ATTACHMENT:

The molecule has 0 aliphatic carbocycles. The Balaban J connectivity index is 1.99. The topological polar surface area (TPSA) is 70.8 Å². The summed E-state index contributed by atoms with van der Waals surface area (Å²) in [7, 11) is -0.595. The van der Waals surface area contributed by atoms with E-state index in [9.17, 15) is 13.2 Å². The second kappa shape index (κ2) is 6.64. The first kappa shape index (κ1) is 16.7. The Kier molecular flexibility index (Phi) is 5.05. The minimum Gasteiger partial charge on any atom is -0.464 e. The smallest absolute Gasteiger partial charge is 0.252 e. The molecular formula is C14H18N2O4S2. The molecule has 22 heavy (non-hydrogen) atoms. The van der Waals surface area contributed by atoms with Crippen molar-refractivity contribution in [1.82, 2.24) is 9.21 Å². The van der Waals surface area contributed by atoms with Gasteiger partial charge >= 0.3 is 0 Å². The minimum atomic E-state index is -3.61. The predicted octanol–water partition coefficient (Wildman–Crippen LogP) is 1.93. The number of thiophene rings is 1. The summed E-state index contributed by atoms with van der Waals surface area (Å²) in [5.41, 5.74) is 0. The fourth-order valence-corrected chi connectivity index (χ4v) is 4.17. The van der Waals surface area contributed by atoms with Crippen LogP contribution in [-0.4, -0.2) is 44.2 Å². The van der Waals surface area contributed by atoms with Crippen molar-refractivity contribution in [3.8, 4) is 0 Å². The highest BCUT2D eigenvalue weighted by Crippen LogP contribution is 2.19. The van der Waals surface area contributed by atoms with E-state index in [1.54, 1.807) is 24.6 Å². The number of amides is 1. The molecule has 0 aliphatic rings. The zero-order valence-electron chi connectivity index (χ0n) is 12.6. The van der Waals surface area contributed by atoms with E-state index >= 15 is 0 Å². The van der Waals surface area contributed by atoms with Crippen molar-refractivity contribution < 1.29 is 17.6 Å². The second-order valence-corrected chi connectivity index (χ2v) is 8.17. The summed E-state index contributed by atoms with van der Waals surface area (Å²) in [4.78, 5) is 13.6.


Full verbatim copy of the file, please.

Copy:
The molecule has 0 aliphatic carbocycles. The Balaban J connectivity index is 1.99. The topological polar surface area (TPSA) is 70.8 Å². The summed E-state index contributed by atoms with van der Waals surface area (Å²) in [7, 11) is -0.595. The van der Waals surface area contributed by atoms with E-state index in [9.17, 15) is 13.2 Å². The second kappa shape index (κ2) is 6.64. The first kappa shape index (κ1) is 16.7. The Kier molecular flexibility index (Phi) is 5.05. The minimum Gasteiger partial charge on any atom is -0.464 e. The smallest absolute Gasteiger partial charge is 0.252 e. The molecular formula is C14H18N2O4S2. The molecule has 22 heavy (non-hydrogen) atoms. The van der Waals surface area contributed by atoms with Crippen molar-refractivity contribution in [1.82, 2.24) is 9.21 Å². The van der Waals surface area contributed by atoms with Gasteiger partial charge >= 0.3 is 0 Å². The minimum atomic E-state index is -3.61. The predicted octanol–water partition coefficient (Wildman–Crippen LogP) is 1.93. The number of thiophene rings is 1. The summed E-state index contributed by atoms with van der Waals surface area (Å²) in [5.41, 5.74) is 0. The fourth-order valence-corrected chi connectivity index (χ4v) is 4.17. The van der Waals surface area contributed by atoms with Crippen LogP contribution in [-0.4, -0.2) is 44.2 Å². The van der Waals surface area contributed by atoms with Crippen molar-refractivity contribution in [3.8, 4) is 0 Å². The highest BCUT2D eigenvalue weighted by Crippen LogP contribution is 2.19. The van der Waals surface area contributed by atoms with E-state index in [1.54, 1.807) is 24.6 Å². The number of amides is 1. The molecule has 0 aliphatic rings. The zero-order valence-electron chi connectivity index (χ0n) is 12.6. The van der Waals surface area contributed by atoms with E-state index >= 15 is 0 Å². The van der Waals surface area contributed by atoms with Crippen molar-refractivity contribution < 1.29 is 17.6 Å². The second-order valence-corrected chi connectivity index (χ2v) is 8.17. The summed E-state index contributed by atoms with van der Waals surface area (Å²) in [4.78, 5) is 13.6.